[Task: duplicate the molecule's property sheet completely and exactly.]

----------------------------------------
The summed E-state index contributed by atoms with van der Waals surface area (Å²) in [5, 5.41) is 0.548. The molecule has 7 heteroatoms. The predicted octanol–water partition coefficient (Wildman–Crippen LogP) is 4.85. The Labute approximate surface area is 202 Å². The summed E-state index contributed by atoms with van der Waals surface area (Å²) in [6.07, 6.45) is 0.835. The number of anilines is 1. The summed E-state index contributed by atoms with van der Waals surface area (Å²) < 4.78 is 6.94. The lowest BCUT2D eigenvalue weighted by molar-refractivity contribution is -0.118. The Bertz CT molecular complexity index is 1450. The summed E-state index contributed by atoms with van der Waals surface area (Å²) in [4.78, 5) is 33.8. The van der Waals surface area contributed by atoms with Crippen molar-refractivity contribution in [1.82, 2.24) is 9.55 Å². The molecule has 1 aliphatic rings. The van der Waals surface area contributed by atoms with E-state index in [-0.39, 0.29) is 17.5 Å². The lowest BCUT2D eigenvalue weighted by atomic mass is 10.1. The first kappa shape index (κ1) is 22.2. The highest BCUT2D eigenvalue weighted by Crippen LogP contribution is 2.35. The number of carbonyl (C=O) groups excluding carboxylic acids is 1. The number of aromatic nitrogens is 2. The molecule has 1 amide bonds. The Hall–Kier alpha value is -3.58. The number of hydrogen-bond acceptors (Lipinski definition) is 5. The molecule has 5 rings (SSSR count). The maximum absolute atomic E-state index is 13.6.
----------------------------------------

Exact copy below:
The summed E-state index contributed by atoms with van der Waals surface area (Å²) in [5, 5.41) is 0.548. The molecule has 7 heteroatoms. The predicted octanol–water partition coefficient (Wildman–Crippen LogP) is 4.85. The Labute approximate surface area is 202 Å². The summed E-state index contributed by atoms with van der Waals surface area (Å²) in [6.07, 6.45) is 0.835. The number of anilines is 1. The summed E-state index contributed by atoms with van der Waals surface area (Å²) < 4.78 is 6.94. The lowest BCUT2D eigenvalue weighted by molar-refractivity contribution is -0.118. The Bertz CT molecular complexity index is 1450. The summed E-state index contributed by atoms with van der Waals surface area (Å²) in [4.78, 5) is 33.8. The van der Waals surface area contributed by atoms with Crippen molar-refractivity contribution in [1.82, 2.24) is 9.55 Å². The molecule has 1 aliphatic rings. The van der Waals surface area contributed by atoms with E-state index in [-0.39, 0.29) is 17.5 Å². The lowest BCUT2D eigenvalue weighted by atomic mass is 10.1. The first kappa shape index (κ1) is 22.2. The highest BCUT2D eigenvalue weighted by Crippen LogP contribution is 2.35. The number of carbonyl (C=O) groups excluding carboxylic acids is 1. The number of aromatic nitrogens is 2. The molecule has 1 amide bonds. The Hall–Kier alpha value is -3.58. The number of hydrogen-bond acceptors (Lipinski definition) is 5. The molecule has 5 rings (SSSR count). The maximum absolute atomic E-state index is 13.6.